During your next trip to Africa, you can certainly buy gorgeous pottery sporting many colors from shops and street vendors. Or you can go directly to the source. Africa is home to several small villages where local activities center around pottery-making as a living and continuing cultural tradition. Get ready to head off the beaten path beyond the malls and bazaars, here are some of the pottery villages found throughout Africa.
In Ghana, residents of Kuli Village apply centuries-old technique where they make beautiful potteries from clay. Both Kuli men and women (and even children) participate in the pottery making. The clay is dug up from the earth, then mixed with water until softened before it’s used to mold into pots. Oftentimes, villagers wait until rainy season since it’s easier to collect the clay. Once done, the clay pots are left in the hot sun to dry and then eventually placed over the fire to harden. They are generally used to store dried herbs and other food sources. Some pots come with additional arched-shaped lids to protect the food as an air-tight storage system.
Thousands of miles north of Ghana is Amazigh, a village deep in the Atlas Mountains in Morocco. The local Berbers live in harsh conditions of barren desert and unforgiving sun, but one of the things they remain most proud of is their pottery work. The potteries are made from clay as well, then hand painted to make them a decorative addition to people’s homes. They come in many forms from large jugs to tajines, which later are transported to more popular souks and bazaars in Marrakech, Fez and Casablanca. Another pottery-making village in Morocco is Tamegroute, nine hours south of Amazigh and near the Sahara, where locals have been sculpting emerald-green jugs since the 16th century. There, visitors are encouraged to visit for a workshop where they will be taught the ancient way of making these green potteries to take home. The workshops are available all year except summer months when it’s too hot.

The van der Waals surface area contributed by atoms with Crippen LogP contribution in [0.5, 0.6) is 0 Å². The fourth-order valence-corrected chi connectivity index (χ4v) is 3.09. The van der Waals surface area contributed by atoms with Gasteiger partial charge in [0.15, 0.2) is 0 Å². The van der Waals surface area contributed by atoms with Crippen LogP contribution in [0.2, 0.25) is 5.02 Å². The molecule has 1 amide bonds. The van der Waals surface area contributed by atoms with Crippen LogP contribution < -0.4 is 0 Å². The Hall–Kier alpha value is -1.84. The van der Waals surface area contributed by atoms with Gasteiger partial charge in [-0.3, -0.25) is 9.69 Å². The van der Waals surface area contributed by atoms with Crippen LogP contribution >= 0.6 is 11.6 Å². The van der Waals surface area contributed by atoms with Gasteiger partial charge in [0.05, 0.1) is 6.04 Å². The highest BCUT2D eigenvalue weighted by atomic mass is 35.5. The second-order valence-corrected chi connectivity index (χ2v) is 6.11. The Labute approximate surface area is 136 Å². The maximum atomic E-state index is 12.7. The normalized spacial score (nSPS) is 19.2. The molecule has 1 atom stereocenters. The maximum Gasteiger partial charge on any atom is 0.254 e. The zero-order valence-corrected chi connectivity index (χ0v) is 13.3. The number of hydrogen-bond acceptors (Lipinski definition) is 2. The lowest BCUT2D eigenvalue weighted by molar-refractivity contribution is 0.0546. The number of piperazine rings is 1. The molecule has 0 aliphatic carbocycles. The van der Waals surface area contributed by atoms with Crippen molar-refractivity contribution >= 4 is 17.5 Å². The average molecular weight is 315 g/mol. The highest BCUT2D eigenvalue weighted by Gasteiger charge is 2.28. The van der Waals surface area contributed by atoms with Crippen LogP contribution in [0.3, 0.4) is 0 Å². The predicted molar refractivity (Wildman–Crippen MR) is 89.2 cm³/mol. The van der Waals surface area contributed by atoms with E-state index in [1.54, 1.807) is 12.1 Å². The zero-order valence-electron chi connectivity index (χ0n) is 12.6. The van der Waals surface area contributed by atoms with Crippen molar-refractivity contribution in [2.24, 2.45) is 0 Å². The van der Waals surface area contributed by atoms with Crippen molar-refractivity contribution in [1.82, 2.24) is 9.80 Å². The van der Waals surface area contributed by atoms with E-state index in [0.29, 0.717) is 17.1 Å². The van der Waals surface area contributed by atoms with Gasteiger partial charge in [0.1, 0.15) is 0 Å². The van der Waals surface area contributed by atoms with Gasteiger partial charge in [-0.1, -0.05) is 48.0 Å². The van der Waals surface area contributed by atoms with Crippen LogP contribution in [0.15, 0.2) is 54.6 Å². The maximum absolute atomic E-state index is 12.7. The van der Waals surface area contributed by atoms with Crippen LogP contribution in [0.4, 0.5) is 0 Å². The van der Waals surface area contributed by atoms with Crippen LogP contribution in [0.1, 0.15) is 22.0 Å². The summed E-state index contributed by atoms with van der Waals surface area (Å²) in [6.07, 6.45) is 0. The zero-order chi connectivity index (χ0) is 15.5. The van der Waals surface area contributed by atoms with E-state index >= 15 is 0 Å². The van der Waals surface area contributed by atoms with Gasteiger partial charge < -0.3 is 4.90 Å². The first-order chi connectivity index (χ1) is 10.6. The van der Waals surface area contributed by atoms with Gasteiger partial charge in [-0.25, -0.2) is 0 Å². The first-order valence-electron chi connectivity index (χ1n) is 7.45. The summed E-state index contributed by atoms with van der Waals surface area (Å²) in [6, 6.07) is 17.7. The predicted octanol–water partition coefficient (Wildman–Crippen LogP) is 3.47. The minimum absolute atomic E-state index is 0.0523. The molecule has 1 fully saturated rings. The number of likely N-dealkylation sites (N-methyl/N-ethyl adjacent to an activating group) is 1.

For those traveling to Egypt, stop by Tunis (not to be mistaken for the city in Tunisia), approximately 100 km from Cairo. Guests will be pleasantly surprised by the quaint village (which by the way, is currently occupied by about 4,000 residents) overlooking a picturesque lake surrounded by swaying palm trees. Many visitors to Egypt cite Tunis to be one of the most beautiful places in the country. However, pottery-making isn’t an ancient-old tradition among locals in Tunis. The industry is relatively new and started when Swiss potter, Evelyne Porret moved to the area in the 1980s and taught local children the art of pottery making. Since then, the children have grown up, opening up their own pottery studios with their own flair, making Tunis a popular attraction for tourists to browse through beautiful ceramics available for purchase.
A less well-traveled village in Africa is Kalabougou, a Bambara village in Mali by the Niger River. Women are assigned positions as potters to honor their tradition and as a way to provide for their family. The pots are so popular and high in demand that women have to make 2,000 pots per week before they’re ready to be shipped off to the market. During the pottery-making process, women are also responsible to scavenge for branches, leaves and straws to pile up into a large mound for a gigantic bonfire to harden the pots. It’s advised to stick around and watch the impressive tradition of firing up the pots.
Head over to southwestern Chad and you’ll find Gaoui, a tiny village occupied by the Sao people. Visitors will find locals pounding the clay into perfect forms in the midst of unique architecture of red clay buildings and curvy-white stripes across its doorways. You’ll find stunning murals on the sides of the clay walls depicting local plants and wildlife. Once you’ve finished admiring the potters at work, stop by its museum to learn more about Sao culture through its series of ancient pottery art pieces.
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